By Alex Tarrant
So, the Official Cash Rate (OCR) is on hold until at least September 2019, perhaps as late as March 2020.
Right then. Nothing to see here. Run along now. Even Peter Dunne’s election manifesto will be more exciting than the outlook for short term interest rates.
If you’re thinking that, I don’t blame you. But just hold on. What if I said there’s an alternative world where the OCR is hiked by the end of this year, and is heading towards 2.5% in three years’ time.
For that world might exist. We might be closer to it than we think.
We’ve been warned.
The Reserve Bank of New Zealand’s upside risk scenarios in its May Monetary Policy Statement (MPS) should be mandatory reading.
They might have you thinking twice about how soon short term mortgage rates might rise, what sort of CPI inflation we’ll see in the next few years, and how much of a wage increase you might ask for next pay round.
And don’t just listen to me rabbit about it. Last week I sat down with Reserve Bank Deputy Governor Grant Spencer to chat through the May MPS and the Bank’s forecasts for the NZ economy. His comments are in quotes – the rest are mine.
How about that fan chart...
First, a bit of terminology.
Capacity pressure: The rate of inflation tends to increase when overall demand for goods and services exceeds the economy’s capacity to sustainably supply those goods and services. We tend to increase interest rates to ward off the inflationary effects of capacity being less than demand.
Output gap: a key concept in monetary policy, reflecting pressures on resources in the economy. Positive equals more pressure.
Now, The Reserve Bank last week was keen to draw peoples’ attention to the uncertainties about the current degree of capacity pressures in the economy.
Back in February it had thought that, by now, we’d have a ‘positive’ output gap, leading to greater wage and price inflation pressures.
Despite this, the Official Cash Rate (OCR) – the base for short term interest rates – was only expected to be raised from 1.75% to 2.0% from September 2019 at the earliest.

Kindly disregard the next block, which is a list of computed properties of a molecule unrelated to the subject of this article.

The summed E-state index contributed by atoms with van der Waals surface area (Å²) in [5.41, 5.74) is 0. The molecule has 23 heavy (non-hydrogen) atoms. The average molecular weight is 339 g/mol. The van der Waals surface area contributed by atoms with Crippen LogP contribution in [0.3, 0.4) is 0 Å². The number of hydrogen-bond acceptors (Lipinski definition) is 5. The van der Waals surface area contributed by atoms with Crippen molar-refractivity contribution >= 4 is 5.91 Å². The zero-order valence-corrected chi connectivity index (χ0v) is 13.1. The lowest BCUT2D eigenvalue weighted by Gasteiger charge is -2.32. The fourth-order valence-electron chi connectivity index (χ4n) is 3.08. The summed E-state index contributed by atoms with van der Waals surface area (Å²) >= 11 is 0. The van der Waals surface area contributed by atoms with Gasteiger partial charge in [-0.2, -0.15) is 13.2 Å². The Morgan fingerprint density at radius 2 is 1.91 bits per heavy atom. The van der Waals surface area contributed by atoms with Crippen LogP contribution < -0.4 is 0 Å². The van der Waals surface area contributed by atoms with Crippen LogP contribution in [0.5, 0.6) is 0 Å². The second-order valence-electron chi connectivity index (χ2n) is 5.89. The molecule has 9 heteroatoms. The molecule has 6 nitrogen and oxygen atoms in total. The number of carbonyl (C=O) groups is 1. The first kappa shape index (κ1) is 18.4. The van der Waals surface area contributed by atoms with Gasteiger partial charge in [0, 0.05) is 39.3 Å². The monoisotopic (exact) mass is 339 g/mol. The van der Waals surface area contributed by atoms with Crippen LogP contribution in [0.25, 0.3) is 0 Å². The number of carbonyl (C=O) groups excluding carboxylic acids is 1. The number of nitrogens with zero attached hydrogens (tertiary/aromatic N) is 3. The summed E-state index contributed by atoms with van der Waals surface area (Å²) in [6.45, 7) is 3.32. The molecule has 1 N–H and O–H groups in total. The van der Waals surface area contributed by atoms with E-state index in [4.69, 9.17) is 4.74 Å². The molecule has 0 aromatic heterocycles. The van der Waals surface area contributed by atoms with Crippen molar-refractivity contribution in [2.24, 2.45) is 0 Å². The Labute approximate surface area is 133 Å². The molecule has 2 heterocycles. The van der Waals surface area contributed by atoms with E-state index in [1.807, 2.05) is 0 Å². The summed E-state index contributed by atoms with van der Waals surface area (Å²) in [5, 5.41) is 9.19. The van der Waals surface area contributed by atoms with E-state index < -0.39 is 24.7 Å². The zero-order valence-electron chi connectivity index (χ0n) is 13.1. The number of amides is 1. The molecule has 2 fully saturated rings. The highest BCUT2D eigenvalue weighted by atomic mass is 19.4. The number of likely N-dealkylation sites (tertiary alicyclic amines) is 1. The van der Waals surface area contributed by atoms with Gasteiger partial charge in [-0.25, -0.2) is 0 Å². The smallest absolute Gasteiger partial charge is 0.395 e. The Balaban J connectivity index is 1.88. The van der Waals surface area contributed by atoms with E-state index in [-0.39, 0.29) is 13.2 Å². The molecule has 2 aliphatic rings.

Since February, economists had been telling us that capacity pressures in the economy looked to be greater than the Reserve Bank had been thinking. The Bank would therefore have to bring forward its expectations for OCR hikes due to the Output Gap being more ‘positive’ than it had thought, we were told.
Mortgage rates would be set to rise earlier than expected.
As it turned out, the Reserve Bank in May told us that its February forecast had got ahead of itself. The output gap right now is not positive. It’s zero – in a sweet spot.
Or at least, it might be zero. It also might not be.
A key chart in the May MPS highlights the forecast ‘fan’ variations around the Bank’s output gap projections.
The fan is clearly wider than it was a year ago. This effectively means the Bank’s uncertainty around its forecast has increased.
Labour market conditions have continued to tighten. Employment growth has been strong, and the number of unemployed falling. All point to capacity pressures.
But nominal wage growth has been subdued. More so than if you’d been expecting capacity pressures and a ‘positive’ output gap like the Bank had been expecting in February.
The Bank has put some of this down to the effects of us having low inflation in the recent past – we haven’t needed such large wage increases to cover a low rise in the cost of living.
There was enough evidence in May, though, for the Bank to shift back its expectations for when capacity pressures will start feeding through to inflation.
And that’s one of the key reasons for why it was able to keep the same OCR track in May as in February.
Despite what everyone else was saying.
Pressure is coming, look busy
Pressure is coming, though.
Once that output gap does turn positive, capacity pressure is expected to drive a lift in business investment. The economy will grow above trend in response to population growth and accommodative monetary policy.
There will be labour shortages. The unemployment rate will trend lower. Wage-setting behaviour will respond to increasing headline inflation (albeit gradually because we’ve all got so used to low inflation, apparently).